Proposed legislation would provide valuable nuclear energy tax incentives and
enhance currently available incentives.
On May 12, 2010, Senators John Kerry (D-MA) and Joe Lieberman (I-CT) released
their proposed comprehensive energy and climate change bill. For
more information about the proposed legislation, see McDermott's On the
and Lieberman Introduce Much-Anticipated Climate Change Bill." The American
Power Act (APA) includes significant incentives for the nuclear industry,
including several tax provisions intended to encourage the building of new
nuclear power plants. The APA would expand the federal loan
guarantee program for nuclear energy development, propose improvements to
capitalize on the efficiencies of the new reactor licensing process and support
spent fuel recycling research.
The following is a summary of significant tax provisions in the APA, which
would become effective upon the date of its enactment.
Five-Year Accelerated Depreciation Period for Tangible
Property Used at Advanced Nuclear Power Facilities
The APA would reduce the accelerated depreciation period for tangible
property (not including a building or its structural components) which is used
as an integral part of an advanced nuclear power facility from fifteen years to
five years. An "advanced nuclear power facility" is defined as one
whose reactor design was approved by the Nuclear Regulatory Commission after
1993. Because no existing power plants have reactor designs
approved after 1993, this provision of the APA would not apply to additions to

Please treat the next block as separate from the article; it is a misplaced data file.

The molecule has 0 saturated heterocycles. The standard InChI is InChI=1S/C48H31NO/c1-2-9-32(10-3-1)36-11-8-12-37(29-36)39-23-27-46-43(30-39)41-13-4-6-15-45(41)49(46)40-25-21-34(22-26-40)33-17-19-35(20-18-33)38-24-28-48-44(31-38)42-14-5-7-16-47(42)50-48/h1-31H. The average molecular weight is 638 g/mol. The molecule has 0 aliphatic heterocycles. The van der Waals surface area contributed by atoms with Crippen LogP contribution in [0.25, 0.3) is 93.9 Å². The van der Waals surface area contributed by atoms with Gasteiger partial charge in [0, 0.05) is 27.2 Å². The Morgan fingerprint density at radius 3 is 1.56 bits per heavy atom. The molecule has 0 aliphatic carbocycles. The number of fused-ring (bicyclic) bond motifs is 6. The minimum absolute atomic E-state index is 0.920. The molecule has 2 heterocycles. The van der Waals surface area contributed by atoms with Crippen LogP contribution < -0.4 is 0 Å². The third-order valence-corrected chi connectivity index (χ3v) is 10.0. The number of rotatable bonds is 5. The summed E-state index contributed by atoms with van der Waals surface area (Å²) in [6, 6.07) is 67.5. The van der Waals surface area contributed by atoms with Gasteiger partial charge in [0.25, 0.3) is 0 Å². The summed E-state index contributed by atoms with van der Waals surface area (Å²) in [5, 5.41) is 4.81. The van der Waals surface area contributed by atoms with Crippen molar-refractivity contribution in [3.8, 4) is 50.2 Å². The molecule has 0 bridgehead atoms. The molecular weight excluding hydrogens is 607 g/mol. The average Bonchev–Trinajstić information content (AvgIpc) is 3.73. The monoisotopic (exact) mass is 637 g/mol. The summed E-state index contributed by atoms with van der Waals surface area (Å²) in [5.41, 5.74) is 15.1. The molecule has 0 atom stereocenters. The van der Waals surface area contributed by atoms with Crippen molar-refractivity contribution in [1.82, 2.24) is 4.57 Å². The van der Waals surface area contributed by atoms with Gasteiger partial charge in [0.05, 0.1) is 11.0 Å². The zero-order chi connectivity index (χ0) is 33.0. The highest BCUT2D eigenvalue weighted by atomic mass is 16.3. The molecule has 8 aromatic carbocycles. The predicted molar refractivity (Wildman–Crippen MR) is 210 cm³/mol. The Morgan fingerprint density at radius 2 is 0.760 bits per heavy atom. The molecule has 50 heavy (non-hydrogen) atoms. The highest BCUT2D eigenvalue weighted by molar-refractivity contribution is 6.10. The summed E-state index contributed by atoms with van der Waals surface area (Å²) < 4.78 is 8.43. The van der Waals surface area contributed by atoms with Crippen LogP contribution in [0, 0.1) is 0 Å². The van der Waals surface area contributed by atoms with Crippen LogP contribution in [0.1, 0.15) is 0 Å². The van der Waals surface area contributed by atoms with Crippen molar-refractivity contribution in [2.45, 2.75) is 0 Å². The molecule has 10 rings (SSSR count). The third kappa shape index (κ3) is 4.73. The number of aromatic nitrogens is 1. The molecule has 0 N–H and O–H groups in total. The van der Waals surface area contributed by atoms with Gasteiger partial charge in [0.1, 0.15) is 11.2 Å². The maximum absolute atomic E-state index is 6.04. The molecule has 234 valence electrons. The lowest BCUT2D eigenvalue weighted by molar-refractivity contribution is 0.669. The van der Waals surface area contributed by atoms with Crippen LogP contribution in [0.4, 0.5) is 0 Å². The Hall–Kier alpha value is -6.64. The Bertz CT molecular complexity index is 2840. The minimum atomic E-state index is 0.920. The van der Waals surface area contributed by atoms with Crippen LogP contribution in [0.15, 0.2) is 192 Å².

Investment Tax Credit for Nuclear Power
The APA adds new Internal Revenue Code (Code) section 48E to provide a 10
percent credit for certain expenditures for nuclear power facility
construction. The credit amount is 10 percent of the qualified
nuclear power facility expenditures (QNPFE) of a "qualified nuclear power
A qualified nuclear power facility is an advanced nuclear power facility that
is placed in service before January 1, 2025, and will use nuclear power to
produce electricity. A QNPFE is any amount that is paid, accrued
or properly capitalized with respect to a qualified nuclear power facility, for
which depreciation is allowable under section 168 of the Code once the facility
is placed in service, and which is incurred before the facility is placed in
Taxpayers may elect to take into account certain "progress expenditures" for
purposes of the credit. When a taxpayer may take into account
QNPFEs as "progress expenditures" depends on whether the qualified nuclear power
facility is self-constructed. For a self-constructed facility,
such QNPFEs are taken into account no earlier than the taxable year for which
such expenditures are properly capitalized with respect to the
facility. For a facility that is not self-constructed, the
expenditures are taken into account in the taxable year they are paid.
A facility is considered "self-constructed" if, at the close of the first
taxable year in which a taxpayer has elected to treat QNPFEs as progress
expenditures, it is reasonable to believe that more than 80 percent of the
QNPFEs will be made directly by the taxpayer.
If a facility ceases to be a qualified nuclear power facility with respect to
the taxpayer in a taxable year, the entire amount of the nuclear power facility
construction credit is recaptured by an increase in tax equal to the aggregate
amount of credit in that taxable year. No credit is allowed under